It observed that despite the attack and the restraining order from the high court, which was further reaffirmed on May 13, the APC, which was a respondent in the matter, went ahead and conducted its ward, local government and state congresses on May 19, 20 and 21.

The apex court said it was baffled that the APC, “in the most impudent manner,” ran to the Court of Appeal to apply for stay of proceeding and execution of the high court order with respect to the suit marked PHC/78/2018.

It further observed that though the appellate court declined to stay proceedings of the high court, it, however, stayed the execution of the May 11 order by Justice Nwogu. Dissatisfied with the decision, Umar and his group dragged APC to court over their alleged exclusion from the primaries, filed an appeal at the Supreme Court.

They argued that the appellate court engaged in judicial rascality by refusing to abide by Supreme Court decisions on the issue of stay of execution of valid court orders.

The appellants told the apex court that the appellate court violated the principle of stare-decisis (judicial precedents) and accorded favourable ruling to the APC, even when it was “in grave disobedience to two orders of the lower court.”

While acceding to the appellants’ prayer, the Supreme Court held that the appellate court should not have vacated the injunctive order the Rivers State High Court issued against the APC on the conduct of its congresses.

Justice Nweze held that the action of the appellate court amounted to “sacrilegious exercise of judicial discretion,” saying it committed “gross insubordination,” by refusing to abide by precedents already set by the Supreme Court.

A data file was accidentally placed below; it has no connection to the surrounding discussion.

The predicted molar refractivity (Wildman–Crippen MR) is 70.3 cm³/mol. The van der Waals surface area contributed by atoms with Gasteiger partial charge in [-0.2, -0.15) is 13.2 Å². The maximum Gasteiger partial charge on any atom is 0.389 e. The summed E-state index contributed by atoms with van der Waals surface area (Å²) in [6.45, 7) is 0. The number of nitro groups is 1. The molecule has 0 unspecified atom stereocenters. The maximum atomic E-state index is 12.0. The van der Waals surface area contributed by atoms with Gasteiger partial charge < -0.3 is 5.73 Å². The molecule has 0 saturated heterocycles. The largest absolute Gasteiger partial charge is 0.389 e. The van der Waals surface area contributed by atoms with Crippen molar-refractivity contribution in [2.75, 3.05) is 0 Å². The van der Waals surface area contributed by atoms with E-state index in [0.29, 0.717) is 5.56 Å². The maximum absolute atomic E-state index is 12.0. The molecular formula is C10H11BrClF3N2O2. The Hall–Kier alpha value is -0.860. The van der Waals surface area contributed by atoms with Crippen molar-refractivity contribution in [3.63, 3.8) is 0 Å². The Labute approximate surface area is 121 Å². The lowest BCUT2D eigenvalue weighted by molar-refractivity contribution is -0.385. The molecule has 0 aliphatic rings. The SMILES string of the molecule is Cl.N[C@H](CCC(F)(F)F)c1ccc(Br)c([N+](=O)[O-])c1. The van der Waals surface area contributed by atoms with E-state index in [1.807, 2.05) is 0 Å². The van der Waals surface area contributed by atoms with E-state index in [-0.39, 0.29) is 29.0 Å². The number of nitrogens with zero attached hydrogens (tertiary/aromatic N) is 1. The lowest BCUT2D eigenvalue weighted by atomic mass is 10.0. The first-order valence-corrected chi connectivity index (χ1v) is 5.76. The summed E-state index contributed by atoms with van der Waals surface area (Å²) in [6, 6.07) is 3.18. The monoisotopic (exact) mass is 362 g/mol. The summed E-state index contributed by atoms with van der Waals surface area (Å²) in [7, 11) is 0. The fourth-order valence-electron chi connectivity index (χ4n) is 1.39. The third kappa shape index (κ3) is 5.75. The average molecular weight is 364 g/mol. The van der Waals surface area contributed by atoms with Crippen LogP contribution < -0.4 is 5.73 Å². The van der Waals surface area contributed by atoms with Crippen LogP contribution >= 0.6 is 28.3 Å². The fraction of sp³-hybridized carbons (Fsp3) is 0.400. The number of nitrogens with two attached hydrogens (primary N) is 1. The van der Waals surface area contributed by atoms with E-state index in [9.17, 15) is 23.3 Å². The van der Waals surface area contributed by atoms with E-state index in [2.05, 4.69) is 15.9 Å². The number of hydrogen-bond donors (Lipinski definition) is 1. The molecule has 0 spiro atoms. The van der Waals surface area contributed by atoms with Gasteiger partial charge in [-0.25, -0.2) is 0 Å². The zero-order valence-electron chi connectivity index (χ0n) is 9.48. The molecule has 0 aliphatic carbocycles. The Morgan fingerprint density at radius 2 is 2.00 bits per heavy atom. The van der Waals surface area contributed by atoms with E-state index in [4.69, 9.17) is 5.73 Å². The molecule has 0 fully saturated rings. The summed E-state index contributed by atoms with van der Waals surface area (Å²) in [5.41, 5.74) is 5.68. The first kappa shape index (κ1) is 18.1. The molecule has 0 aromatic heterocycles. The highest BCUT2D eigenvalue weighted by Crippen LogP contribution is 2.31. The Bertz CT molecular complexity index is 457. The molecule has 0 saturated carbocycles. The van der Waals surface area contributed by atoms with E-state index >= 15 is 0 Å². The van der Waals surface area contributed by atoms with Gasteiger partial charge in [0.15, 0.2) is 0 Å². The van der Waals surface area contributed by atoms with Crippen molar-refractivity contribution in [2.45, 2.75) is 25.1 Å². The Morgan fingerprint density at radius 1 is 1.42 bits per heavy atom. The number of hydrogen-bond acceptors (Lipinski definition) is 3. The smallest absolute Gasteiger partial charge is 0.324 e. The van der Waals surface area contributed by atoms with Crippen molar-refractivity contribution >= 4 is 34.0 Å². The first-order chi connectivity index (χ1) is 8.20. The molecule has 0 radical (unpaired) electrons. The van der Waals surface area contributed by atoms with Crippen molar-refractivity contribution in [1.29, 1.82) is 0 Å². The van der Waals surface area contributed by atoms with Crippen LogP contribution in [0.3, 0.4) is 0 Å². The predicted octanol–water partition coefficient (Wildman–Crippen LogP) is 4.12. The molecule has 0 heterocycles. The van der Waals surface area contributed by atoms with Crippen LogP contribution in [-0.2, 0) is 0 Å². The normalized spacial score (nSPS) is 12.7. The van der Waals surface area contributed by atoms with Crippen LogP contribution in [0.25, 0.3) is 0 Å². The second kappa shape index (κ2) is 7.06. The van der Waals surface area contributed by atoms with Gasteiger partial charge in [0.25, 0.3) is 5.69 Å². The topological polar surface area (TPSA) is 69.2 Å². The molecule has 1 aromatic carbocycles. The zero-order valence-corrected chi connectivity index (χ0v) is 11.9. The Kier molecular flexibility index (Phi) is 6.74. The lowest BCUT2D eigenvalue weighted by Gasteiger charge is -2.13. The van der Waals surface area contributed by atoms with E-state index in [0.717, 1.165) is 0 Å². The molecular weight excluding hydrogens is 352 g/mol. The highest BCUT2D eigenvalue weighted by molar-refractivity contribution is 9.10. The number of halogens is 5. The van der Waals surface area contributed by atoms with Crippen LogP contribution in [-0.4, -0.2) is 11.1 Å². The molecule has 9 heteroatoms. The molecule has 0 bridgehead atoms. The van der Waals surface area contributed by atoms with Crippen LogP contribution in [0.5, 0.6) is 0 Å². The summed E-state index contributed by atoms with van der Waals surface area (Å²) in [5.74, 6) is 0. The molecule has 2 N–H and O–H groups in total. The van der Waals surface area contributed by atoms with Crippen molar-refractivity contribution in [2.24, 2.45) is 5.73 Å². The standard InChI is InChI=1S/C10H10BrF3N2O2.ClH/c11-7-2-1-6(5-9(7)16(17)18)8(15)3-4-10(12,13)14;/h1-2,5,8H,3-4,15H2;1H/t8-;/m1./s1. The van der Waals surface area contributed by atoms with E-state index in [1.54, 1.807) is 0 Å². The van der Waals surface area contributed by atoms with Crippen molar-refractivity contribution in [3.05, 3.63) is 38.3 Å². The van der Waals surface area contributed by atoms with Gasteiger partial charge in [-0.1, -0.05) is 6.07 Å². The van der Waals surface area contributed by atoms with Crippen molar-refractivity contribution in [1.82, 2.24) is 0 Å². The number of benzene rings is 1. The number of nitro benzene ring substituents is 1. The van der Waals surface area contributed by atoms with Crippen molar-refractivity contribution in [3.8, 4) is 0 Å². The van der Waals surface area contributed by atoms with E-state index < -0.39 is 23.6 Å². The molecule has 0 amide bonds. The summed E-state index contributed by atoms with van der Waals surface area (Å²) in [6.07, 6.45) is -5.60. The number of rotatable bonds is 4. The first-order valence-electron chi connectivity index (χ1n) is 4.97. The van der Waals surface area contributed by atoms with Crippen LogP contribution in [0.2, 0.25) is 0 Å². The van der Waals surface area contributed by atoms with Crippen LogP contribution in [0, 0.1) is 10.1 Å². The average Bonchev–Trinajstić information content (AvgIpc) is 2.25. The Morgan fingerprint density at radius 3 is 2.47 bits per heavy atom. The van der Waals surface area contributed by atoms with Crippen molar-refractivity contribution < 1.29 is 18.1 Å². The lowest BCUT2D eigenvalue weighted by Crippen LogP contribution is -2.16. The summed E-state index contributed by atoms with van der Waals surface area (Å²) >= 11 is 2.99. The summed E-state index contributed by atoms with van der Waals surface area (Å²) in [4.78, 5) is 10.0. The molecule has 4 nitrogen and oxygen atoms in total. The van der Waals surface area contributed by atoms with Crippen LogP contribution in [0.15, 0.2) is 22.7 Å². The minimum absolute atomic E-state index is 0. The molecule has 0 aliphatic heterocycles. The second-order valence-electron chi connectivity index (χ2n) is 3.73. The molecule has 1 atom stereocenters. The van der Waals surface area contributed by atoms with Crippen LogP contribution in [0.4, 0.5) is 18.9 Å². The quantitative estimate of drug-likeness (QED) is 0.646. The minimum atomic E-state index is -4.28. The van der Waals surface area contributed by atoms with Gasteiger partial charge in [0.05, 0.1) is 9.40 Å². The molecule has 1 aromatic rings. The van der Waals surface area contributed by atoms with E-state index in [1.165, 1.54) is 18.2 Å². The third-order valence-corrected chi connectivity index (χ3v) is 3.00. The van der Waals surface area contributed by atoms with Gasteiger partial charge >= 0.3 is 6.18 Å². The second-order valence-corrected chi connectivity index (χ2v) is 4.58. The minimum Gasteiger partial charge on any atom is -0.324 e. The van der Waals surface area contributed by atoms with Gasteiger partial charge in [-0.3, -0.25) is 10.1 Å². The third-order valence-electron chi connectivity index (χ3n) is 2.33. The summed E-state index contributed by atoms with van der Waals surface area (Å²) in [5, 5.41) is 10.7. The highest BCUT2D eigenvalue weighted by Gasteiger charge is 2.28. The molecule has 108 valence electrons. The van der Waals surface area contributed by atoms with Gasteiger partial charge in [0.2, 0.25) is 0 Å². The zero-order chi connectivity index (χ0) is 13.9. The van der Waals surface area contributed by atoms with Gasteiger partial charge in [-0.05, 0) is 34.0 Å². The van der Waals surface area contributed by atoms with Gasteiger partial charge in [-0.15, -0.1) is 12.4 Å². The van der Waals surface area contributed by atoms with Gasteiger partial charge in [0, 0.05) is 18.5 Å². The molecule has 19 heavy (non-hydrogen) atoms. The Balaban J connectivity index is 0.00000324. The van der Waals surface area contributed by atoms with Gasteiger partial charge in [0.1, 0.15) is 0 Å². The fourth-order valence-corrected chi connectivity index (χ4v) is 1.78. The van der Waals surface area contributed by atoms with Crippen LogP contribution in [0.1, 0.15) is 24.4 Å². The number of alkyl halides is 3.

He said the appellate court was wrong when it judicially indulged the APC, even in the face of abundant evidence that the Party was in contempt of subsisting court orders.

Justice Nweze said, “It is a very serious matter for anyone to flout a positive order of a court and still approach the court for remedy.

“It is unfortunate and wrongful for the Court of Appeal to have entertained a party in contempt of a valid court order to the extent of granting judicial favour by way of staying of execution of an injunctive order when the party at the center of the dispute was in gross contempt of court.”

Stressing that the respondent acted “in the most impudent manner,” the Supreme Court held, “The simple truth, therefore, is that when the respondent applied for stay of execution, it was in gross abuse of a court order.”

It is this tongue-lashing of the appellate court below, showing the way the overall case may go, said legal analysts that spoke to THISDAY, that the APC-led federal government is trying to arrest by the “harassment of Onnoghen.”.”